Getting creative: students find ways to design for 72 days
If you had to create something new every day for 72 days, what would you want to make?
This is the question Julie Elman, professor in the School of Visual Communication, asks the Ohio University students in her Creative Process class.
The Scripps College of Communication undergraduate and graduate students taking Elman’s class are tasked with creating something new each day and making an Instagram post about it – picture or video – every day for 72 days straight.
“I have students ask me, ‘Should this project challenge me? Or should it be easy for me to do?’ I say, it’s up to you, if you want to learn a skill, go for it,” Elman said. “But if you’re not up for that right now, and do something more relaxing, do that.”
Greeting cards, animations, makeup looks, playlist covers, positive affirmations, and drawings of monsters are just some of the 72-day projects students have taken on this semester. Students are required to post using the #72dayproject hashtag as well as a hashtag unique to their own project.
The 72-day project is just one part of the class, Elman noted. She also teaches students the idea of “play,” from creating with guided prompts to creating with total freedom without digital interference. The students also keep an observational journal before they start their 72-day project.
While the students work on their projects, they are also encouraged to use some class days just to create. Elman has worked on curating their room, Scripps Hall 210, into a welcoming space for students to relax, think and create. From thrifting furniture to adding a bit of paint to hanging up students’ artwork, it is a classroom that invokes the power of design and offers the comfort to create.
“I am a total believer in space affecting mood. Whether it is a rug there, some colors here, a little bit of curtains, better lighting, some paint, finding refurbished furniture, it can really make a space come to life and be inviting to create in,” Elman said.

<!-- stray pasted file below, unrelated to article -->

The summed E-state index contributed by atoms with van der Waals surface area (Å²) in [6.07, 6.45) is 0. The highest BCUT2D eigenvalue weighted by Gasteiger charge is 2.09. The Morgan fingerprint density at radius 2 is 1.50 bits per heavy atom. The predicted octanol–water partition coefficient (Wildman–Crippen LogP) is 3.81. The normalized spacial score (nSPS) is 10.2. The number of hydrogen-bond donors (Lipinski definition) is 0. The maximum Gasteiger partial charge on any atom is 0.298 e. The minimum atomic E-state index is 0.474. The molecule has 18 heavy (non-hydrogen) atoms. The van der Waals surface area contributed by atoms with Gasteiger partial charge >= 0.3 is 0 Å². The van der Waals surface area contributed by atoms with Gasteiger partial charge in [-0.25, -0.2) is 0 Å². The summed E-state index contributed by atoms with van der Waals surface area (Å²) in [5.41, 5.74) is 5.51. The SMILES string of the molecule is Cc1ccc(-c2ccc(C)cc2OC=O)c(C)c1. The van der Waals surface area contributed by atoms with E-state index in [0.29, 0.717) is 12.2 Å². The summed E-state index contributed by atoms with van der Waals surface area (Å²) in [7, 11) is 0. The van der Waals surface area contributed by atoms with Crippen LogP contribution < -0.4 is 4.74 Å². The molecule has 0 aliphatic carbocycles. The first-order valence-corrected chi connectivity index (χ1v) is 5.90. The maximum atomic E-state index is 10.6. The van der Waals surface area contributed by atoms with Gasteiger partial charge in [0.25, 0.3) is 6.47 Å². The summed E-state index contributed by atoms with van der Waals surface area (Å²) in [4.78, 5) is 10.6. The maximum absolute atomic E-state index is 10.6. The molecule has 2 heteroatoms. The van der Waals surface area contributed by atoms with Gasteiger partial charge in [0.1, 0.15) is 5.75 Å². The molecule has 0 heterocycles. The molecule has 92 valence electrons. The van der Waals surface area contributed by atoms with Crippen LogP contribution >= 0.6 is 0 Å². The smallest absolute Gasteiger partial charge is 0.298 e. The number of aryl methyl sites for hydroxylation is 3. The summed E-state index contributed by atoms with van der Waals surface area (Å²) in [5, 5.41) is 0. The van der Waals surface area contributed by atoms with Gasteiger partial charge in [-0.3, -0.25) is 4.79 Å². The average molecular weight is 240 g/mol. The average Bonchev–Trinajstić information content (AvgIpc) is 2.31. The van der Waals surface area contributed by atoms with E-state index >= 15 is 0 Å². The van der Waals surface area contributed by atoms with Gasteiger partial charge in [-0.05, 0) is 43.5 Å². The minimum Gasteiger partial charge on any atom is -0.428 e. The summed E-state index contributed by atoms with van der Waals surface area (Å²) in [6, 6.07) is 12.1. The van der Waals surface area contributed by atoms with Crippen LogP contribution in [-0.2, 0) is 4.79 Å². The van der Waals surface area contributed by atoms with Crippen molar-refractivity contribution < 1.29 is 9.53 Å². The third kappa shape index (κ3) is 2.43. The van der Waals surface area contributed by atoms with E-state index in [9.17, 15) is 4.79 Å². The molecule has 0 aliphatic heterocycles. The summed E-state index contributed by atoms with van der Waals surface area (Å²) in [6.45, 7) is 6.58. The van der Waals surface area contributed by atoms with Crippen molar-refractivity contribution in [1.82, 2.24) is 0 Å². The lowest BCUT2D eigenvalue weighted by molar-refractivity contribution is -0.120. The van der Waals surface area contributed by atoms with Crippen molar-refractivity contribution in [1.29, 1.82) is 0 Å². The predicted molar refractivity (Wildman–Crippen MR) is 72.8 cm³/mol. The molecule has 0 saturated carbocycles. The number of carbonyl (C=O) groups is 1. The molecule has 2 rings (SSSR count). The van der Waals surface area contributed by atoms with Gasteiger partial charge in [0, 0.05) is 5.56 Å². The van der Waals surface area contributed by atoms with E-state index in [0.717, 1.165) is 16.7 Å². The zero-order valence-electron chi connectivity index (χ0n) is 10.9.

According to Elman, in the four times the class has been offered, the #72dayproject has generated over 4,000 posts full of student work.
“One of my favorite parts of this class is being able to come in and just paint, talk and decompress some days,” said Morgan Timms, a first-year photojournalism graduate student. “It is very freeing.”
Timms’ 72-day project consisted of painting nudibranchs, shell-less mollusks that live underwater. She took inspiration from photos online, but the class also helped her stay connected with her family in Australia; throughout the project, her mom sent pictures of nudibranchs she had seen while scuba diving.
It can be daunting for students to create every day, Elman noted. She hopes her class helps students learn it is okay to create and not worry about perfection, and that the process of creation becomes enjoyable.
“There is a simple therapeutic nature of creating,” Elman said.
Amanda Weisbrod, a second-year visual communication graduate student studying information graphics and interactive design, enjoyed the freedom and relaxation the class offered. Weisbrod’s 72-day project consisted of making an Instagram Reel each day, showing the process of drawing monsters from the game “Dungeons and Dragons.”
“For me personally, this class was a little intimidating at first to just be set loose in a creative space like this because you can do anything and that’s a little overwhelming to think about,” Weisbrod said. “But then if you just sit down, and let go of perfection and trying hard, it can be fun.”
During the semester, Elman also invited speakers to present in-person and remotely from a variety of backgrounds, including fellow OHIO faculty and also design directors, potters, and other artists. This allowed students to hear about creative processes in a variety of different artistic settings.
A senior majoring in information graphics/publication design, Megan Syer’s 72-day project consisted of designing a new greeting card each day. She could not pinpoint one favorite aspect of the class, but enjoyed simply being a part of it.
“I’m really grateful I got the opportunity to take another class from Julie before I graduate. She just creates such a welcome environment for students, where you can explore, create, take risks and not feel pressured by other people,” Syer said. “Everyone here is so accepting of whatever you’re working on.”